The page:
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    Fall TV 2023: New and Returning Shows to Watch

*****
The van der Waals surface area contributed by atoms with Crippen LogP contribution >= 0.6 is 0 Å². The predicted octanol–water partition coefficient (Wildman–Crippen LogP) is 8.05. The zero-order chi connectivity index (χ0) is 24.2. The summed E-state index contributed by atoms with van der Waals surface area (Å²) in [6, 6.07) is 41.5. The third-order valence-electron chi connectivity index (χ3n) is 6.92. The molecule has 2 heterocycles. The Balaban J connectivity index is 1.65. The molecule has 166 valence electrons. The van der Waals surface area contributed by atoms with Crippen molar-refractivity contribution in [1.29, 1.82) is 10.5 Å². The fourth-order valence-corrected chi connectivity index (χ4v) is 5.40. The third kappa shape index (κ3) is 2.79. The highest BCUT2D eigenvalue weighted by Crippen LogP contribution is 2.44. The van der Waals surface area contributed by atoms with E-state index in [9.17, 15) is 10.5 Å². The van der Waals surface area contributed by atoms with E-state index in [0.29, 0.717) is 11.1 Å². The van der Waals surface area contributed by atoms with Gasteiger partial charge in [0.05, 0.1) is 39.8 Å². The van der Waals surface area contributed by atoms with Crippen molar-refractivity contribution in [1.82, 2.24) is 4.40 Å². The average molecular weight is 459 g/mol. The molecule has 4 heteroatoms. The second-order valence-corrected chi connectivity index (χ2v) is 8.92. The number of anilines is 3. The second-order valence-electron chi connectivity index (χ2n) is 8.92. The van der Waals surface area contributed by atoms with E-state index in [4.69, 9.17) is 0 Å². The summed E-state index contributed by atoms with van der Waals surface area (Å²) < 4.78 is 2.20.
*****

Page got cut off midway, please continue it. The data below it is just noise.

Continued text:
Even with much of Hollywood on strike, there will be plenty of notable new and returning shows arriving in the next few months.We’ve been here before. In 2020, to be exact, when it was the pandemic that played havoc with fall network television schedules.The effects of the writers’ and actors’ strikes this year are a little less drastic — they took hold later in the production cycle than the pandemic did, and they only affect American series. But once again we are looking at lineups full of reality programs and game shows. Fox will still have its animation lineup (their long lead times mean more episodes were completed); CBS will repurpose and recycle (“Yellowstone,” the original British “Ghosts”); CW will offer a Canadian smorgasbord. On cable, streaming and PBS, meanwhile, with shorter seasons and more flexible scheduling, the effects are not so noticeable.Here is a roundup of strike-proof shows on fall schedules. Dates are subject to change.September‘THE SUPER MODELS’ Naomi Campbell, Cindy Crawford, Linda Evangelista and Christy Turlington Burns are executive producers of this documentary series about their ’90s heyday, which promises to be as luxurious as the goods they modeled. (Apple+, Sept. 20 )‘SEX EDUCATION’ With Moordale Secondary closed, everyone has to get used to a new school in the fourth and final season of this popular, award-winning, sex-positive soap opera. (Netflix, Sept. 21)‘YOUNG LOVE’ “Hair Love,” the Oscar-winning animated short film from 2019 about a Black father learning to style his daughter’s hair, has been expanded into an animated series about a Chicago family. (Max, Sept. 21)‘THE CONTINENTAL: FROM THE WORLD OF JOHN WICK’ Mel Gibson headlines this three-episode extension of the John Wick universe, a prequel focused on a private hotel for assassins called the Continental. Colin Woodell (“The Flight Attendant”), as the future proprietor Winston Scott, has the unenviable task of convincing us that he’s a younger version of Ian McShane. (Peacock, Sept. 22)‘DEADLOCKED: HOW AMERICA SHAPED THE SUPREME COURT’ Dawn Porter (“John Lewis: Good Trouble”) directed this four-part documentary about the modern history of the Supreme Court. (Showtime, Sept. 22)‘KRAPOPOLIS’ Dan Harmon, creator of “Community” and “Rick and Morty,” joins Fox’s Sunday-night lineup with a comedy about a young king (Richard Ayoade) trying to foster civilization in a brightly animated ancient Greece. Fox has ordered three seasons of the show, which if nothing else will provide ample opportunity for the inimitable Matt Berry to voice the king’s father, a debauched half-centaur, half-manticore. (Fox, Sept. 24)Created by Dan Harmon, “Krapopolis” joins Fox’s Sunday night animation lineup.Fox‘THE IRRATIONAL’ Jesse L. Martin, a star of “Rent” on Broadway and a “Law & Order” mainstay for nine seasons, gets his own show for the first time in a three-decade TV career. In mainstream TV’s long tradition of offbeat crime solvers, he plays a behavioral scientist whose quirky team tackles “illogical puzzles and perplexing mysteries.” (NBC, Sept. 25)‘FRIEREN: BEYOND JOURNEY’S END’ This anime series begins after its heroes have completed their ultimate mission; one of the group, the elf Frieren, will outlive her human companions by hundreds of years and come to regret not having known them better. In a genre that gives a lot of space to melancholia, “Frieren” is particularly wistful. (Crunchyroll, Sept. 29)‘GEN V’ Amazon expands the world of its buzziest show, “The Boys,” with a spinoff set in a college for superheroes. (Amazon Prime Video, Sept. 29)October‘BOB’S BURGERS’ Fourteen seasons in (with No. 15 already ordered), Loren Bouchard’s animated comedy remains the sweetest, truest series about family love and dysfunction. With the recent revitalization of “The Simpsons,” it makes Sunday night on Fox the closest thing left to a destination on terrestrial TV. (Fox, Oct. 1)‘FOUND’ Shanola Hampton of “Shameless” stars as a public-relations expert who looks for missing persons of color in NBC’s second new series about an unconventional crime-solving team (after “The Irrational”). (NBC, Oct. 3)Shanola Hampton and Bill Kelly in “Found,” coming to NBC in October.Steve Swisher/NBC‘THE SPENCER SISTERS’ Lea Thompson, starring in a live-action series for the first time since ABC Family’s “Switched at Birth” ended in 2017, plays a Canadian mystery writer who solves crimes with her ex-cop daughter. The joke is that the vain, libidinous mom and the no-nonsense daughter get mistaken for sisters, or so the mother would believe; call it “Murder, She Flirted.” (CW, Oct. 4)‘BARGAIN’ The story line of this Korean series involving an organ auction, a remote location and an earthquake carries some “Squid Game” vibes. (Paramount+, Oct. 5)‘LUPIN’ Netflix’s contemporary take on a classic French character, the turn-of-the-previous-century master thief Arsène Lupin, resurfaces more than two years after its last appearance. Omar Sy returns as the Lupin aficionado Assane Diop, who spent the show’s first two seasons clearing the name of his unjustly imprisoned father. (Netflix, Oct. 5)‘OUR FLAG MEANS DEATH’ David Jenkins’s singular concoction — a queer romance and office sitcom set aboard an 18th-century pirate ship — returns for a second season. (Max, Oct. 5)‘TRANSPLANT’ A pre-strike Canadian import, this conventionally well-made medical drama about a Syrian refugee (Hamza Haq) who becomes a surgeon at a Toronto hospital enters its third season, with Rekha Sharma replacing John Hannah as the chief of the emergency room. (NBC, Oct. 5)‘LOKI’ The most multiverse-y of the Disney+ Marvel series returns for a second season, with Tom Hiddleston as a variant of the shifty Norse god Loki who is reluctantly attached to a timeline-policing authority. The Oscar winner Ke Huy Quan joins the cast. (Disney+, Oct. 6)From left, Tom Hiddleston, Ke Huy Quan and Owen Wilson in “Loki.”Gareth Gatrell/Marvel, via Disney+‘THE FALL OF THE HOUSE OF USHER’ Having adapted Shirley Jackson (“The Haunting of Hill House”) and Henry James (“The Haunting of Bly Manor”) for Netflix, Mike Flanagan tackles Edgar Allan Poe in a story that reimagines the Ushers as a big-pharma family. Flanagan regulars like Carla Gugino, Henry Thomas and Michael Trucco return. (Netflix, Oct. 12)‘FRASIER’ Intellectual property that deserves the name. The sparkling sitcom returns with Kelsey Grammer’s sniffy psychiatrist, Frasier Crane, having relocated to Boston (scene of the character’s original incarnation in “Cheers”) after his 1993-2004 run in Seattle. Not making the trip, unfortunately, is David Hyde Pierce as Frasier’s brother, Niles, nor, apparently, any of the other original cast members. (Paramount+, Oct. 12)‘GOOSEBUMPS’ R.L. Stine’s series of comic horror books for teenagers, already the basis of a popular series on Fox Kids in the 1990s, gets a new adaptation created by Nicholas Stoller (“Forgetting Sarah Marshall”) and Rob Letterman (the 2015 “Goosebumps” feature film). (Disney+, Oct. 13)‘LESSONS IN CHEMISTRY’ Apple has shown a taste for shows with a nostalgic flavor, whether or not they are set in the past — “Hello Tomorrow!,” “Physical,” “The Morning Show.” (Remember when morning shows mattered?) Brie Larson stars in this one as a woman in the 1950s who channels her skills as a scientist into hosting a cooking show. (Apple+, Oct. 13)Brie Larson stars in “Lessons in Chemistry” as a scientist turned cooking show host.Apple TV+‘SHINING VALE’ Courteney Cox, as a blocked writer who moves to the suburbs, and Mira Sorvino, as the jealous ghost haunting the writer’s new house, return in a comic take on “The Shining” whose first season was cleverly macabre. (Starz, Oct. 13)‘ANNIKA’ The second season of this under-the-radar British cop show will be American viewers’ only ration of the wonderful actress Nicola Walker this fall, now that “The Split” and her run in “Unforgotten” have ended. Walker plays the leader of a “marine homicide unit” based in Glasgow. (PBS, Oct. 15)‘BILLY THE KID’ It’s not obvious why this workmanlike western with the British actor Tom Blyth in the title role got a second season, but it may have something to do with the track record of its creator, the British writer Michael Hirst, who was also responsible for “The Tudors” and “Vikings.” (MGM+, Oct. 15)‘RICK AND MORTY’ The seventh season of the celebrated sci-fi cartoon will be the first without Justin Roiland, who created the show with Dan Harmon and voiced both of the title characters. (Adult Swim cut ties with Roiland after his 2020 arrest on domestic abuse charges was publicized; the charges have since been dropped.) (Adult Swim, Oct. 15)‘WORLD ON FIRE’ The first season of this British series about ordinary people proving their mettle, or failing to prove it, in the various theaters of World War II was not the most sophisticated of melodramas. The return of Lesley Manville (after a four-year gap between seasons), as a bigoted Manchester woman coping with her son’s sudden acquisition of a Polish wife, makes up for a lot, though. (PBS, Oct. 15)‘THE AMERICAN BUFFALO’ For the first time, Ken Burns directs a documentary that is not about man or man’s accomplishments. (Well, the second time if you count “Not for Ourselves Alone,” the one among his three dozen projects as a director that focuses specifically on women.) But the four-hour series is equal parts human history and natural history, as it traces the intertwined fates of the bison and the tribes that depended on them. (PBS, Oct. 16)‘EVERYONE ELSE BURNS’ The CW slips a British comedy onto its menu of mostly Canadian series. Simon Bird of “The Inbetweeners” and Kate O’Flynn of “Landscapers” play the parents in a family that struggles with the strictures of their Christian sect, whose many no-nos include drinking coffee and celebrating birthdays. (CW, Oct. 16)Simon Bird and Kate O’Flynn star in “Everyone Else Burns,” a British import coming to the CW.James Stack/CW‘NEON’ Three friends portrayed by Tyler Dean Flores (who plays the singer), Emma Ferreira (the overbearing manager) and Jordan Mendoza (the social media geek) move to Miami in search of reggaeton stardom in a comedy whose executive producers include the Taylor Swift antagonist Scooter Braun. (Netflix, Oct. 19)‘WOLF LIKE ME’ This Australian dark comedy is a mix of rom-com and broken-family drama in which one character’s being a werewolf is both the classic impediment to true love and an all-purpose allegory of the need for safety in relationships. Its first season was slight, amusing and often moving. (Peacock, Oct. 19)‘30 COINS’ The Spanish director Álex de la Iglesia’s entertainingly lurid thriller about a demonic conspiracy focused on a small village gets a second season and a substantial new cast member, Paul Giamatti, who plays a mysterious American tech billionaire. (HBO, Oct. 23)‘LIFE ON OUR PLANET’ The creators of British series like “Planet Earth” and “Our Planet” join forces with Industrial Light and Magic and Steven Spielberg for a natural-history series about the ebb and flow of life across the eons, which provides copious opportunities for animating the 99 percent of earth’s species that have gone extinct. (Netflix, Oct. 25)‘FELLOW TRAVELERS’ Matt Bomer and Jonathan Bailey star as clandestine lovers in a nostalgic march-of-history mini-series — McCarthyism, Vietnam, disco, AIDS — written by Ron Nyswaner (“Philadelphia”), based on the novel of the same name by Thomas Mallon. (Paramount+, Oct. 27; Showtime, Oct. 29)‘THIS ENGLAND’ Hamlet and Hercule Poirot are all well and good, but here’s a real challenge for Kenneth Branagh: playing the Brexit-boosting, Covid-partying former prime minister of Britain, Boris Johnson, in a six-episode mini-series written by Michael Winterbottom and Kieron Quirke. (BritBox, Nov. 1)‘ALL THE LIGHT WE CANNOT SEE’ Steven Knight, creator of “Peaky Blinders,” developed this mini-series from Anthony Doerr’s Pulitzer-winning World War II romantic thriller about a brave, blind French girl and a German boy whose technical skills pull him into the Nazi army. Marie-Laure, the blind heroine, is played by Aria Mia Loberti, a Fulbright scholar, disability advocate and first-time actor; Marie-Laure’s father and great-uncle are played by the more seasoned Mark Ruffalo and Hugh Laurie. (Netflix, Nov. 2)Aria Mia Loberti, a first-time actor, stars in an adaptation of the novel “All the Light We Cannot See.”Katalin Vermes/Netflix‘LAWMEN: BASS REEVES’ Originally billed as yet another spinoff of “Yellowstone,” the latest show from the executive producer Taylor Sheridan is now an anthology series that will feature various real-life old-west lawmen. The first season stars David Oyelowo as Reeves, a formerly enslaved man who developed a formidable reputation as a deputy U.S. marshal. Lauren E. Banks plays Reeves’s wife and the cast includes Dennis Quaid, Donald Sutherland and Shea Whigham. (Paramount+, Nov. 5)‘THE BUCCANEERS’ “A group of fun-loving young American girls explode into the tightly corseted London season of the 1870s,” according to the press release, which sounds like a cross between “Downton Abbey” and a reality dating competition (never mind that it’s based on an unfinished Edith Wharton novel). (Apple TV+, Nov. 8)‘FOR ALL MANKIND’ Equal parts soap opera and engaging alt-history of the space race — you didn’t see the North Korean thing coming, did you? — “Mankind” jumps ahead another decade for its fourth season, with international partners uneasily working together to mine asteroids in 2003. (Apple TV+, Nov. 10)‘BELGRAVIA: THE NEXT CHAPTER’ Written by Julian Fellowes (“Downton Abbey”) and starring redoubtable British performers like Tamsin Greig and Harriet Walter, the mini-series “Belgravia,” about 1840s London society, was a distinct pleasure. This sequel jumps ahead 30 years and has a new cast and a new writer, Helen Edmundson (“Dalgliesh”). (MGM+, Nov. 12)‘PARIS POLICE 1905’ The first season of this historical police procedural — titled “Paris Police 1900” and set when the procedures we’re used to seeing were being invented — was handsomely produced, crazily plotted and consistently entertaining. The new season returns most of the cast (with the regrettable exception of Valérie Dashwood’s laudanum-sniffing, steel-nerved Mme. Lépine) and adds automobiles. (MHz Choice, Nov. 14)‘MONARCH: LEGACY OF MONSTERS’ Kurt Russell’s last regular role in a series was nearly 50 years ago, in the 1976 western “The Quest,” so kudos to Legendary Pictures and Apple for talking him into starring in their Godzilla-adjacent MonsterVerse mystery. It’s a package deal: Russell and his son Wyatt both play the central character, an Army officer somehow connected to kaiju research and development. That would seem to prevent them from appearing onscreen together, but we can always hope for a time warp. (Apple TV+, Nov. 17)‘SCOTT PILGRIM TAKES OFF’ Bryan Lee O’Malley’s graphic novels about a mopey Toronto bassist who is also, accidentally, a video-game warrior — already made into a 2010 film starring Michael Cera, “Scott Pilgrim vs. the World” — are now adapted into an anime series produced by the Japanese studio Science SARU. O’Malley is on board as a writer and showrunner. (Netflix, Nov. 17)‘FARGO’ After an underwhelming sojourn in 1950s Kansas City in its fourth season, Noah Hawley’s arch rural noir heads back north to Minnesota and North Dakota for a story starring Jon Hamm as a sheriff and Juno Temple as the woman he’s hunting for. The typically eclectic cast includes Dave Foley, Lamorne Morris and Jennifer Jason Leigh. (FX, Nov. 21)‘ECHO’ Like alien invaders sending out spores, Marvel series multiply on Disney+. This one — starring Alaqua Cox as the Native American hero who can perfectly mimic movement and Zahn McClarnon as her father — is an offshoot of “Hawkeye,” from 2021. But it lies closer to “Daredevil” in the Marvel narrative architecture, so Charlie Cox and Vincent D’Onofrio are also in the cast as Daredevil and the Kingpin. (Disney+, Nov. 29)December‘PERCY JACKSON AND THE OLYMPIANS’ Ten years after the second and, so far, final Percy Jackson film, Walker Scobell (he played Ryan Reynolds’s younger self in “The Adam Project”) takes on the role of the 12-year-old demigod in a new series. (Disney+, Dec. 20)Other returning shows: “American Horror Story” (FX, Sept. 20); “Starstruck” (Max, Sept. 28); “The Simpsons” (Fox, Oct. 1); “Family Guy” (Fox, Oct. 1); “Magnum P.I.” (NBC, Oct. 4); “Quantum Leap” (NBC, Oct. 4); “Creepshow” (Shudder, Oct. 13); “Hotel Portofino” (PBS, Oct. 15); “Bosch: Legacy” (Freevee, Oct. 20); “Upload” (Amazon Prime Video, Oct. 20); “Native America” (PBS, Oct. 24); “American Horror Stories” (FX on Hulu, Oct. 26); “Shoresy” (Hulu, Oct. 27); “The Gilded Age” (HBO, Oct. 29); “Invincible” (Amazon Prime Video, Nov. 3); “Rap Sh!t” (Max, Nov. 9); “Julia” (Max, Nov. 16); “Power Book III: Raising Kanan” (Starz, Dec. 1) More